Inhaltsangabe:Abstract: Economic developments of the last several decades have changed the economic and social structures of industrialized and developing countries, leading to new business opportunities but also to terrifying social dangers and rising ecological catastrophes worldwide. Multinationals are increasingly expected by their stakeholders to find strategies and ways to respond to these international challenges, to play a more active role in addressing social issues, and to take responsibility for their actions in developing countries. It is the task of public relations practitioners to balance these societal demands and stakeholders expectations with the goals of their company and to communicate in an effective manner by developing socially responsible strategies. The effectiveness of strategies and communication programs depends on how public relations practitioners communicate with their stakeholders and on how much effort they make to build and maintain good relationships. To guarantee good relations and effective campaigns, the public relations function must be involved in the overall strategic management process where public relations strategies can be managed by objectives. Furthermore, public relations practitioners have to employ two-way symmetrical communication, to facilitate mutual understanding and relationship-building between their corporation and its stakeholders. Corporations can react to societal demands by using corporate social responsibility (CSR) as a public relations strategy. CSR can be considered either as an opportunity to improve a corporation s image and financial success or as a response to arising conflicts and crises. Both strategic approaches are discussed in this study, as, in practice, corporations respond to issues (proactive) but also have to deal with crises (reactive). Today, many corporations use CSR proactively, as they are aware of its various positive outcomes and valuable contributions for both society and its business success. Corporations can act with altruistic or self-interested motives, but, whichever motivation establishes the basis for CSR, both require the employment of issues management, a strategic planning process that analyses the impact of societal issues and gives corporations the chance to invest effectively and proactively. Corporations can contribute to societal demands in three ways: first, by making cash and in-kind donations to public charities; secondly they can support corporate volunteerism, inviting employees to volunteer at a non-profit organization, which creates partnerships between employees, non-profit organizations and the corporation; and thirdly, they can establish a corporate foundation, an independent entity that operates its own charitable programs. The decision to use one of these public relations tactics depends on organizational goals, available resources and the extent of corporate willingness to cooperate with non-profit organizations and build long-term relationships. Besides proactive strategies and tactics, CSR can also be used reactively, employed as an effective response to conflicts and crises. These crises can either attack corporations suddenly or slowly, and depending upon their nature and extent, corporations have to react with crisis communication strategies. These can be either defensive or accommodative; however, keeping in mind that two-way communication strategies are the most effective, corporations should consider more accommodative strategies (ingratiation, corrective action, full apology) if defensive strategies (attack, denial, excuse) are not effective in solving the crisis and repairing the corporate image. Whereas the first three chapters describe CSR as a public relations strategy in general that is applicable for programs both in home and host countries, the last part of the study discusses additional challenges of international CSR campaigns, considering Latin America as example. Specific societal variables of Latin America, such as political-economic systems, culture and the media are examined in detail, as an understanding of such variables is necessary for a successful socially responsible campaign. Thereupon, two case studies illustrate the use of CSR by multinationals in Latin America. The Pan-American campaign of BellSouth on education for working children gives an example of a proactive strategy, whereas the case study of ChevronTexaco s oil exploration in Ecuador demonstrates a reactive strategy and is a negative example of crisis communication. At whatever stage public relations reacts with communication programs, all programs should aim at building and maintaining good relationships, which influence the positive reputation of an organization and the achievement of its organizational goals. However, the most effective and professional way is to interact and communicate as early as possible, leading to the conclusion that multinationals should use CSR proactively rather than reactively. With this approach, time is available to do effective research, analyse the situation, identify key stakeholders, develop a plan of action for a successful campaign and avoid image-damaging crises. Given a changing global landscape, CSR is increasingly considered compulsory, and multinationals operating in developing countries do not have a choice other than to include CSR in their strategic management decision making and to respond to international challenges and issues. Table of Contents: ITABLE OF CONTENTS1 IITABLE OF ILLUSTRATIONS3 IIILIST OF ABBREVIATIONS4 1.INTRODUCTION5 2.CORPORATE SOCIAL RESPONSIBILITY IN THE 21ST CENTURY7 2.1Corporate Social Responsibility (CSR)7 2.2Trends in the Economy10 2.3Meeting Societal Demands 14 3.PUBLIC RELATIONS AND CSR20 3.1Nature of Public Relations20 3.2Public Relations as a Management Function24 3.2.1Empowerment of Public Relations in the Dominant Coalition24 3.2.2Involvement of Public Relations in Strategic Management26 4.CSR AS A PUBLIC RELATIONS STRATEGY30 4.1Public Relations Process30 4.2Social Responsibility as a Corporate Opportunity33 4.2.1Altruistic and bottom-line approach of CSR33 4.2.2Issues Management36 4.2.3CSR Strategic Decisions40 4.3Tactics and Tools of Public Relations Strategies44 4.3.1Corporate Giving44 4.3.2Corporate Volunteerism47 4.3.3Corporate Foundations50 4.3.4Communication Tools for CSR Tactics52 4.4CSR as Response to Threats and Pressure53 4.4.1Crisis Communication54 4.4.2Crisis Communication Strategies56 5.CASE STUDIES IN LATIN AMERICA60 5.1Challenges of international CSR campaigns60 5.2Implementing programs in Latin America61 5.3BellSouth ProniApo: CSR as a proactive strategy65 5.4ChevronTexaco in Ecuador: CSR as a reactive strategy70 6.CONCLUSION78 7.REFERENCES80The effectiveness of strategies and communication programs depends on how public relations practitioners ... 2 Another approach is offered by Cutlip, Center and Broom: aPublic Relations is the management function that identifies, establishesanbsp;...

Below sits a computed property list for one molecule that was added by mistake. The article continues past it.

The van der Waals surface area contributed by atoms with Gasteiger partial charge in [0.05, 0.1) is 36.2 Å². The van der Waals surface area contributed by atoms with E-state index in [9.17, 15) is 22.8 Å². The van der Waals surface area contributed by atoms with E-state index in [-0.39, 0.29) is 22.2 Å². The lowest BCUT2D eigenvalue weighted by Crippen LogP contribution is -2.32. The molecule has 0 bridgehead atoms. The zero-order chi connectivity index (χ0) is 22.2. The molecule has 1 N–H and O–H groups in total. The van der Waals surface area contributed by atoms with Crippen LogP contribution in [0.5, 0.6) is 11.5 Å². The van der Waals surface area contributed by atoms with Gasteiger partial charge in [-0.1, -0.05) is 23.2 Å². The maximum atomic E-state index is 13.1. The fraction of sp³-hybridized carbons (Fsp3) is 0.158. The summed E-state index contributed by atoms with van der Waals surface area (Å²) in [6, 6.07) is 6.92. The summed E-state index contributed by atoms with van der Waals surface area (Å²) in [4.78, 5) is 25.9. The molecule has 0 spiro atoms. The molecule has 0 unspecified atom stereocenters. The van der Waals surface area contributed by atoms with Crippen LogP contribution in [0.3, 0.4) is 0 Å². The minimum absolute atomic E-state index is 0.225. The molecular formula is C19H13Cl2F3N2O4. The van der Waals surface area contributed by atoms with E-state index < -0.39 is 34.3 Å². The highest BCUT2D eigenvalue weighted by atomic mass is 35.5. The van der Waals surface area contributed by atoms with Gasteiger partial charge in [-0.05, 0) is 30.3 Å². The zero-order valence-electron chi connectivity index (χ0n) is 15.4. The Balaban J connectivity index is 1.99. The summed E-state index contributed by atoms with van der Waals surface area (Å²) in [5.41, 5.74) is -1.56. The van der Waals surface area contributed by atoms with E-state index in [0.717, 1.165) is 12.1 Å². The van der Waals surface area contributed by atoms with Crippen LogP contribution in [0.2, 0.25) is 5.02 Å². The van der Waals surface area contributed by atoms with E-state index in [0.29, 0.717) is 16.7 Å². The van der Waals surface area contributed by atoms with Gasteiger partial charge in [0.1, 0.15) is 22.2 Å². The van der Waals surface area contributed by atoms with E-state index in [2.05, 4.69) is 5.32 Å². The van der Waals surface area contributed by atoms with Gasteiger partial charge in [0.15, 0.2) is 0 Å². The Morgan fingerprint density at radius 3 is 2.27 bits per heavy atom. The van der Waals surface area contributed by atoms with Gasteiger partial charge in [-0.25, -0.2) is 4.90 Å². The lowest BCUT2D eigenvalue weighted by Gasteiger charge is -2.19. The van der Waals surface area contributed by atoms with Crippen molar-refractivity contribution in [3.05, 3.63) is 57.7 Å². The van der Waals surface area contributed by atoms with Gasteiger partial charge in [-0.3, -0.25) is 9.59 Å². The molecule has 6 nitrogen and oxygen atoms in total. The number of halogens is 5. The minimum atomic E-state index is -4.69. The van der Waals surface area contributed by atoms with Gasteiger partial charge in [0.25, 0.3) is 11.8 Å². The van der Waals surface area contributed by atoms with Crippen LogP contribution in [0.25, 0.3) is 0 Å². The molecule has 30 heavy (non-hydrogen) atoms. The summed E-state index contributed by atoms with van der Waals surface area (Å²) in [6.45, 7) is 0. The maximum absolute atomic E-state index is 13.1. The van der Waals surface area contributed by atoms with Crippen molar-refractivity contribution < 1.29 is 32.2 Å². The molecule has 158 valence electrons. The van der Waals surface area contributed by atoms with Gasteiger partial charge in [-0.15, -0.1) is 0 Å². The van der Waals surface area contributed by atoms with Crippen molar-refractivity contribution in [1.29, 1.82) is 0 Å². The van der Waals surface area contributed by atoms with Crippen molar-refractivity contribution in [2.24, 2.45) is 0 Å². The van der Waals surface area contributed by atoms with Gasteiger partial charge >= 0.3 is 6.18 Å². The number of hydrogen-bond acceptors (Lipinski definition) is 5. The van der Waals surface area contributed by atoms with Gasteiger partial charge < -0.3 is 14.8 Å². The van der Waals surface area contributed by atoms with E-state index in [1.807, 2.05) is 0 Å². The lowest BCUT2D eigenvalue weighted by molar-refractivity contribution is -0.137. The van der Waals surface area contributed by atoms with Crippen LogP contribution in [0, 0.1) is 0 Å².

|Title||:||The Use of Corporate Social Responsibility as a Public Relations Strategy considering Latin America as an example|
|Publisher||:||diplom.de - 2004-09-27|